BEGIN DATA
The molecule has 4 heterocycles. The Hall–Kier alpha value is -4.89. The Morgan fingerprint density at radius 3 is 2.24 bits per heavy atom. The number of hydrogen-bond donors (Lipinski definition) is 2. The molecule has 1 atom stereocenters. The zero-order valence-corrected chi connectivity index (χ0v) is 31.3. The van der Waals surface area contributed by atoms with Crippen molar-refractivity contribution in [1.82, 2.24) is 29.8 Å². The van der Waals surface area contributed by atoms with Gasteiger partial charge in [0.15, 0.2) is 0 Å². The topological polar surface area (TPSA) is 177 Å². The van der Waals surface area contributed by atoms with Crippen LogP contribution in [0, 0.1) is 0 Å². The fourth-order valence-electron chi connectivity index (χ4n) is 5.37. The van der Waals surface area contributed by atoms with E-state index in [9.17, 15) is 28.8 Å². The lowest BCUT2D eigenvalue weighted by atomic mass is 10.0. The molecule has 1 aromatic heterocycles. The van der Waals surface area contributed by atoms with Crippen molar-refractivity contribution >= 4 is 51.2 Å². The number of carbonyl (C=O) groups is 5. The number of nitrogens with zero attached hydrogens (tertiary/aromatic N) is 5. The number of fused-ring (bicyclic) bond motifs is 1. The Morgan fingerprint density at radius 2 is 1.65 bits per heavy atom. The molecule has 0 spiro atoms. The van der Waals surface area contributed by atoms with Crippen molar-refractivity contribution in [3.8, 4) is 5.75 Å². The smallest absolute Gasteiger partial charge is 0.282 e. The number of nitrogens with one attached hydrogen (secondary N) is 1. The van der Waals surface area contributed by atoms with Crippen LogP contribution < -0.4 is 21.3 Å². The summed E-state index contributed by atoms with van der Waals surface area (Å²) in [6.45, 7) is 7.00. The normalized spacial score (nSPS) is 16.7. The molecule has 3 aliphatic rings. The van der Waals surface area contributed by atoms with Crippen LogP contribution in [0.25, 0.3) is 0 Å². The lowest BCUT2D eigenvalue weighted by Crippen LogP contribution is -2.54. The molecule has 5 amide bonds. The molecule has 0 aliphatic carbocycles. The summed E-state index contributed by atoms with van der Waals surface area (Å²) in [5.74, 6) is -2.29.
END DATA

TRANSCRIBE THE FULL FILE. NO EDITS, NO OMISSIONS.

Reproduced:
The molecule has 4 heterocycles. The Hall–Kier alpha value is -4.89. The Morgan fingerprint density at radius 3 is 2.24 bits per heavy atom. The number of hydrogen-bond donors (Lipinski definition) is 2. The molecule has 1 atom stereocenters. The zero-order valence-corrected chi connectivity index (χ0v) is 31.3. The van der Waals surface area contributed by atoms with Crippen molar-refractivity contribution in [1.82, 2.24) is 29.8 Å². The van der Waals surface area contributed by atoms with Gasteiger partial charge in [0.15, 0.2) is 0 Å². The topological polar surface area (TPSA) is 177 Å². The van der Waals surface area contributed by atoms with Crippen LogP contribution in [0, 0.1) is 0 Å². The fourth-order valence-electron chi connectivity index (χ4n) is 5.37. The van der Waals surface area contributed by atoms with E-state index in [9.17, 15) is 28.8 Å². The lowest BCUT2D eigenvalue weighted by atomic mass is 10.0. The molecule has 1 aromatic heterocycles. The van der Waals surface area contributed by atoms with Crippen molar-refractivity contribution >= 4 is 51.2 Å². The number of carbonyl (C=O) groups is 5. The number of nitrogens with zero attached hydrogens (tertiary/aromatic N) is 5. The number of fused-ring (bicyclic) bond motifs is 1. The Morgan fingerprint density at radius 2 is 1.65 bits per heavy atom. The molecule has 0 spiro atoms. The van der Waals surface area contributed by atoms with Crippen molar-refractivity contribution in [3.8, 4) is 5.75 Å². The smallest absolute Gasteiger partial charge is 0.282 e. The number of nitrogens with one attached hydrogen (secondary N) is 1. The van der Waals surface area contributed by atoms with Crippen LogP contribution < -0.4 is 21.3 Å². The summed E-state index contributed by atoms with van der Waals surface area (Å²) in [6.45, 7) is 7.00. The normalized spacial score (nSPS) is 16.7. The molecule has 3 aliphatic rings. The van der Waals surface area contributed by atoms with Crippen LogP contribution in [0.25, 0.3) is 0 Å². The lowest BCUT2D eigenvalue weighted by Crippen LogP contribution is -2.54. The molecule has 5 amide bonds. The molecule has 0 aliphatic carbocycles. The summed E-state index contributed by atoms with van der Waals surface area (Å²) in [5.74, 6) is -2.29.